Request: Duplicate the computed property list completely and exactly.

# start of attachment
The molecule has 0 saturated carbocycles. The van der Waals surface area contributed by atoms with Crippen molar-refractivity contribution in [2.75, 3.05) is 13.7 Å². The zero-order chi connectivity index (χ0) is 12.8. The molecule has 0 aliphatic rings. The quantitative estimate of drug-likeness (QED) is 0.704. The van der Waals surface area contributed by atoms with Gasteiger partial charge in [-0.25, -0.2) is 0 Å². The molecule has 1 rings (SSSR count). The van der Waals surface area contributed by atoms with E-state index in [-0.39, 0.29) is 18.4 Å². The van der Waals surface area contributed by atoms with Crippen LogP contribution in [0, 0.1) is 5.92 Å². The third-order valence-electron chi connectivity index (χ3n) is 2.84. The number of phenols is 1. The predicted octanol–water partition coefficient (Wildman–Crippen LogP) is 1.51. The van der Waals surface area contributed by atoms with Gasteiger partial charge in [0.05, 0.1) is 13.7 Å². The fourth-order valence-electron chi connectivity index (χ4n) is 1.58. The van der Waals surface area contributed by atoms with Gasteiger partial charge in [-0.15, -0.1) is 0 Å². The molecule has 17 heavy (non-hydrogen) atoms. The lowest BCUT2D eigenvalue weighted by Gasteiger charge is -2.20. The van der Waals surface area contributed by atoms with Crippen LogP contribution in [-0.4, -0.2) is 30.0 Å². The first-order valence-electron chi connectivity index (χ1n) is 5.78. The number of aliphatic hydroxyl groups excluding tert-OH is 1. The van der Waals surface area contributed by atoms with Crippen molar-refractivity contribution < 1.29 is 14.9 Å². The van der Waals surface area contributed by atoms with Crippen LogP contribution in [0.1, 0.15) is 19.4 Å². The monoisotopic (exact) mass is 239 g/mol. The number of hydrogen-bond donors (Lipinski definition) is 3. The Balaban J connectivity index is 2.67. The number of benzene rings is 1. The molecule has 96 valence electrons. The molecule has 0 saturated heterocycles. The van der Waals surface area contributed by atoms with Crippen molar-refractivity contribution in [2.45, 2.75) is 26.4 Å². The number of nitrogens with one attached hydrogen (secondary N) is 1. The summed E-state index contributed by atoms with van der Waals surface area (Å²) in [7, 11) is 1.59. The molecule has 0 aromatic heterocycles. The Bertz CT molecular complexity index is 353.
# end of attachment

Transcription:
The molecule has 0 saturated carbocycles. The van der Waals surface area contributed by atoms with Crippen molar-refractivity contribution in [2.75, 3.05) is 13.7 Å². The zero-order chi connectivity index (χ0) is 12.8. The molecule has 0 aliphatic rings. The quantitative estimate of drug-likeness (QED) is 0.704. The van der Waals surface area contributed by atoms with Gasteiger partial charge in [-0.25, -0.2) is 0 Å². The molecule has 1 rings (SSSR count). The van der Waals surface area contributed by atoms with E-state index in [-0.39, 0.29) is 18.4 Å². The van der Waals surface area contributed by atoms with Crippen LogP contribution in [0, 0.1) is 5.92 Å². The third-order valence-electron chi connectivity index (χ3n) is 2.84. The number of phenols is 1. The predicted octanol–water partition coefficient (Wildman–Crippen LogP) is 1.51. The van der Waals surface area contributed by atoms with Gasteiger partial charge in [0.05, 0.1) is 13.7 Å². The fourth-order valence-electron chi connectivity index (χ4n) is 1.58. The van der Waals surface area contributed by atoms with Gasteiger partial charge in [-0.15, -0.1) is 0 Å². The molecule has 17 heavy (non-hydrogen) atoms. The lowest BCUT2D eigenvalue weighted by Gasteiger charge is -2.20. The van der Waals surface area contributed by atoms with Crippen LogP contribution in [-0.4, -0.2) is 30.0 Å². The first-order valence-electron chi connectivity index (χ1n) is 5.78. The number of aliphatic hydroxyl groups excluding tert-OH is 1. The van der Waals surface area contributed by atoms with Crippen molar-refractivity contribution < 1.29 is 14.9 Å². The van der Waals surface area contributed by atoms with Crippen LogP contribution in [0.1, 0.15) is 19.4 Å². The monoisotopic (exact) mass is 239 g/mol. The number of hydrogen-bond donors (Lipinski definition) is 3. The Balaban J connectivity index is 2.67. The number of benzene rings is 1. The molecule has 96 valence electrons. The molecule has 0 saturated heterocycles. The van der Waals surface area contributed by atoms with Crippen molar-refractivity contribution in [2.45, 2.75) is 26.4 Å². The number of nitrogens with one attached hydrogen (secondary N) is 1. The summed E-state index contributed by atoms with van der Waals surface area (Å²) in [7, 11) is 1.59. The molecule has 0 aromatic heterocycles. The Bertz CT molecular complexity index is 353.